First, because the additions of trifling and bombast passages are in this edition far more numerous. For whatever had been added, since those quartos, by the actors, or had stolen from their mouths into the written parts, were from thence conveyed into the printed text, and all stand charged upon the author. He himself complained of this usage in Hamlet, where he wishes that those who play the clowns would speak no more than is set down for them. (Act III. sc. ii). But as a proof that he could not escape it, in the old editions of Romeo and Juliet there is no hint of a great number of the mean conceits and ribaldries now to be found there. In others, the low scenes of mobs, plebeians, and clowns, are vastly shorter than at present and I have seen one in particular (which seems to have belonged to the playhouse, by having the parts divided with lines, and the actors' names in the margin), where several of those very passages were added in a written hand, which are since to be found in the folio.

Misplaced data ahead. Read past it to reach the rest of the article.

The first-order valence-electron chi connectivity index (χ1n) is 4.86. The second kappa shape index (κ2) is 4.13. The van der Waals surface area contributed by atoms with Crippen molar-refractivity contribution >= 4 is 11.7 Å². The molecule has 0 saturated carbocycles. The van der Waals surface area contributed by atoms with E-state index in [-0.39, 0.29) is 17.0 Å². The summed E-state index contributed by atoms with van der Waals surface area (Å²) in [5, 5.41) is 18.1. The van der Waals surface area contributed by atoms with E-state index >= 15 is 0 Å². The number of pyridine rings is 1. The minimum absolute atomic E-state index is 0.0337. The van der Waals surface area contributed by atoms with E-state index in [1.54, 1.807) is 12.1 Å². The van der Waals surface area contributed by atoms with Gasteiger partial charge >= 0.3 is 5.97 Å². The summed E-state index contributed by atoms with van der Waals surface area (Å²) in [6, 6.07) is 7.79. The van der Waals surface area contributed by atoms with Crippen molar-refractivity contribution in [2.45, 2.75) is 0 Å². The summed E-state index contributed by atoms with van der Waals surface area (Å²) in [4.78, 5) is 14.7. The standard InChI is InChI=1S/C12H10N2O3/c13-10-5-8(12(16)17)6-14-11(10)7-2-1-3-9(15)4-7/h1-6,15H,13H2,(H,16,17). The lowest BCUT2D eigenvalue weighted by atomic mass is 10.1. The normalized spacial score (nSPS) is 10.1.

In the next place a number of beautiful passages, which are extant in the first single editions, are omitted in this; as it seems, without any other reason, than their willingness to shorten some scenes: these men (as it was said of Procrustes) either lopping, or stretching an author, to make him just fit for their stage.
This edition is said to be printed from the original copies; I believe they meant those which had lain ever since the author's days in the playhouse, and had from time to time been cut, or added to, arbitrarily. It appears that this edition, as well as the quartos, was printed
(at least partly) from no better copies than the
governing player, to have the mouthing of
Prose from verse they did not know, and they accordingly printed one for the other